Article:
Dr. Chloe Wilde is our wildlife biologist. She studied ecology at the University of North Carolina in Chapel Hill. Her favorite topic of study is conservation. Dr. Wilde is passionate about learning about and teaching others about how they can help wild cat populations, including reducing their use of products with palm oil in them. Though Carolina Tiger Rescue does not have any, Dr. Wilde’s favorite animal to study is the clouded leopard.
Dr. Hunter’s Blog 5/5/20
Some of the animals here at Carolina Tiger Rescue are trained through operant conditioning. Today, you can see a training session yourself! Operant conditioning is sometimes done to build trust with nervous new rescues. It is also done to get medical care to animals without sedating them, which is using medicine to make them fall asleep. For example, if Moki Tiger was limping, instead of sedating her to check for injuries on her paw, we could ask Moki to put her paw against the fence where we could look it over. Operant conditioning is positive reinforcement based training, which means the animal is rewarded for doing the right thing. In operant conditioning, the animals learn to associate a certain sound with a reward, in their case a meat treat! When they are asked to do something like show their paw, this sound is used to tell them they did it correctly and will now get a treat. Over time, they learn the behaviors represented by the different signals and words and are able to take part in their own check ups and care.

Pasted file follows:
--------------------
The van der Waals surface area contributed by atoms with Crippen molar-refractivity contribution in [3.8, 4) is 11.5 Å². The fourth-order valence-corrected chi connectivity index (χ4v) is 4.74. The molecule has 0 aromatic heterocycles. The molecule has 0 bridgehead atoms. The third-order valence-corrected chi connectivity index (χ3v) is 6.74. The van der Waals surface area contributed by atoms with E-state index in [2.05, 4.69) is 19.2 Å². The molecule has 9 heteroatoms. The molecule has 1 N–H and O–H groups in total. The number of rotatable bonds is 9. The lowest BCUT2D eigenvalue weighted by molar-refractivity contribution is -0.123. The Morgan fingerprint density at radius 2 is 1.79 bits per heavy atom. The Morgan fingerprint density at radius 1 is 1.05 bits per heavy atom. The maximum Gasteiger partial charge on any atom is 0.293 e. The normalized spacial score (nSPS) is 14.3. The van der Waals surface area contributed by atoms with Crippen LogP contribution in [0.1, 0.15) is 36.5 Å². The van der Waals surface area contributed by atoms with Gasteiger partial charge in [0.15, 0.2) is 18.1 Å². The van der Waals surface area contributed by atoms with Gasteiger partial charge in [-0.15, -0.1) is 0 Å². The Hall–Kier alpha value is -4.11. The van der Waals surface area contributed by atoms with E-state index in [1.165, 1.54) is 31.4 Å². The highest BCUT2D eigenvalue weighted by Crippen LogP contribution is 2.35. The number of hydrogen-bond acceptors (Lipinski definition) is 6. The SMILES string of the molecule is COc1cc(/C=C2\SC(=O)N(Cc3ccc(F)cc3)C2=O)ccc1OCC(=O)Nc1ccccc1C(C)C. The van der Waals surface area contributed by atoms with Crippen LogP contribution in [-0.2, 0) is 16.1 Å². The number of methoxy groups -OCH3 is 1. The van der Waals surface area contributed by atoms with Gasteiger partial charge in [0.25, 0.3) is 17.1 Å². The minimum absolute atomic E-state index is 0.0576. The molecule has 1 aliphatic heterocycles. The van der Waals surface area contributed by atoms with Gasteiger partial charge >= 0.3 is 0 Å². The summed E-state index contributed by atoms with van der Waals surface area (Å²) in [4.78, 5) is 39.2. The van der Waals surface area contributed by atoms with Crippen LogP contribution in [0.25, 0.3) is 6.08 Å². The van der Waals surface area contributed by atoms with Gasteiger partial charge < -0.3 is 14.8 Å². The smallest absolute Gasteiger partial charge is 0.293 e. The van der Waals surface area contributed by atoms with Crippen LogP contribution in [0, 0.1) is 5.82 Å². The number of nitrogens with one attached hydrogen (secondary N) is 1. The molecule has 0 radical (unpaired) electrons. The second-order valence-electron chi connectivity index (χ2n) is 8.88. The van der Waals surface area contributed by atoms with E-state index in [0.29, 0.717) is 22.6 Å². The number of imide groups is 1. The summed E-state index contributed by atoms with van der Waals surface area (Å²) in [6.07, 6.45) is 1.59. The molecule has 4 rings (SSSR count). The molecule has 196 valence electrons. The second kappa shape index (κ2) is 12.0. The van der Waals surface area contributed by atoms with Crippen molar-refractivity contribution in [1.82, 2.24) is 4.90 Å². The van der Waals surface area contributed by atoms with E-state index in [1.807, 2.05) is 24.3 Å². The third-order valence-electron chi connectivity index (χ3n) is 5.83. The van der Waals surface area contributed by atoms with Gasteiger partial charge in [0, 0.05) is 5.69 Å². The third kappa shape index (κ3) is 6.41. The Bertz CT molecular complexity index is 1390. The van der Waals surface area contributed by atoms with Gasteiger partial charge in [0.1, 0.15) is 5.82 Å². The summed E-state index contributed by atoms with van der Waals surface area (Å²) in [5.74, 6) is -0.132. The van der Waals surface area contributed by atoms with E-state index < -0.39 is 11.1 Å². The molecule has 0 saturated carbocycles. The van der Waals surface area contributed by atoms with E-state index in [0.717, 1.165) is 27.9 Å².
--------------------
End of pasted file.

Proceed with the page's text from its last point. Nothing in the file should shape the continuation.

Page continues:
You can watch Maryssa, our Volunteer Coordinator, practice operant conditioning with Mona and Moki Tiger on our Videos page. Just scroll to the videos titled “Facebook LIVE: Operant Training with the Mo Girls” Part I and Part II. Operant conditioning helps our animals focus, provides them with a unique form of enrichment, and helps them to be healthier. I’m so thankful for our patient and determined staff members who dedicate their time to operant conditioning.